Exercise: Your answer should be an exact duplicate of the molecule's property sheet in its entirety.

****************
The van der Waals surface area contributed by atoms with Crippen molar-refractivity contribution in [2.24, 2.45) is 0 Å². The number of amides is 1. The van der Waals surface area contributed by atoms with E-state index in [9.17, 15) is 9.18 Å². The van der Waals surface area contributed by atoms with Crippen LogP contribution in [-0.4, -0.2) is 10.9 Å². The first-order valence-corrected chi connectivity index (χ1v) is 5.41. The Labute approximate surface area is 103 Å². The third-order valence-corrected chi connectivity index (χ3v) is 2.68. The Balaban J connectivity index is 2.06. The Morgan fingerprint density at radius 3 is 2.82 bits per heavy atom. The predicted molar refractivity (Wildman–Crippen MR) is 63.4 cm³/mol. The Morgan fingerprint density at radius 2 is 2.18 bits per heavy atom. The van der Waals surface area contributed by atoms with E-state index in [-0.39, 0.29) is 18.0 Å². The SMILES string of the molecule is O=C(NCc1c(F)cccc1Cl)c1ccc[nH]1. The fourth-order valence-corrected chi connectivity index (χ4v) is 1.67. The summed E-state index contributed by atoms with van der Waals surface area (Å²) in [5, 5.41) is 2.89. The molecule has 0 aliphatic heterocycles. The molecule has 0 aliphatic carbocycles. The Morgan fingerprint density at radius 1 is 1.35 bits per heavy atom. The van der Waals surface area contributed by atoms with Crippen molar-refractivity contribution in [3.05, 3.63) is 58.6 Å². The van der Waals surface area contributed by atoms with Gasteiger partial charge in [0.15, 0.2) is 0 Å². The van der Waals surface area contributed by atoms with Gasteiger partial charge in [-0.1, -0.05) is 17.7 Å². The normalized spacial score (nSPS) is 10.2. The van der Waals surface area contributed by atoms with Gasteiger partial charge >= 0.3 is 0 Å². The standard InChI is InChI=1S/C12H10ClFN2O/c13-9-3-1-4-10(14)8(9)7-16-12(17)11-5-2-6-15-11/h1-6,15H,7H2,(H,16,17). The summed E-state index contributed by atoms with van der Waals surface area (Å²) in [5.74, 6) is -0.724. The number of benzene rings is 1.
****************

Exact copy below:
The van der Waals surface area contributed by atoms with Crippen molar-refractivity contribution in [2.24, 2.45) is 0 Å². The number of amides is 1. The van der Waals surface area contributed by atoms with E-state index in [9.17, 15) is 9.18 Å². The van der Waals surface area contributed by atoms with Crippen LogP contribution in [-0.4, -0.2) is 10.9 Å². The first-order valence-corrected chi connectivity index (χ1v) is 5.41. The Labute approximate surface area is 103 Å². The third-order valence-corrected chi connectivity index (χ3v) is 2.68. The Balaban J connectivity index is 2.06. The Morgan fingerprint density at radius 3 is 2.82 bits per heavy atom. The predicted molar refractivity (Wildman–Crippen MR) is 63.4 cm³/mol. The Morgan fingerprint density at radius 2 is 2.18 bits per heavy atom. The van der Waals surface area contributed by atoms with E-state index in [-0.39, 0.29) is 18.0 Å². The SMILES string of the molecule is O=C(NCc1c(F)cccc1Cl)c1ccc[nH]1. The fourth-order valence-corrected chi connectivity index (χ4v) is 1.67. The summed E-state index contributed by atoms with van der Waals surface area (Å²) in [5, 5.41) is 2.89. The molecule has 0 aliphatic heterocycles. The molecule has 0 aliphatic carbocycles. The Morgan fingerprint density at radius 1 is 1.35 bits per heavy atom. The van der Waals surface area contributed by atoms with Crippen molar-refractivity contribution in [3.05, 3.63) is 58.6 Å². The van der Waals surface area contributed by atoms with Gasteiger partial charge in [0.15, 0.2) is 0 Å². The van der Waals surface area contributed by atoms with Gasteiger partial charge in [-0.1, -0.05) is 17.7 Å². The normalized spacial score (nSPS) is 10.2. The van der Waals surface area contributed by atoms with Gasteiger partial charge >= 0.3 is 0 Å². The standard InChI is InChI=1S/C12H10ClFN2O/c13-9-3-1-4-10(14)8(9)7-16-12(17)11-5-2-6-15-11/h1-6,15H,7H2,(H,16,17). The summed E-state index contributed by atoms with van der Waals surface area (Å²) in [5.74, 6) is -0.724. The number of benzene rings is 1.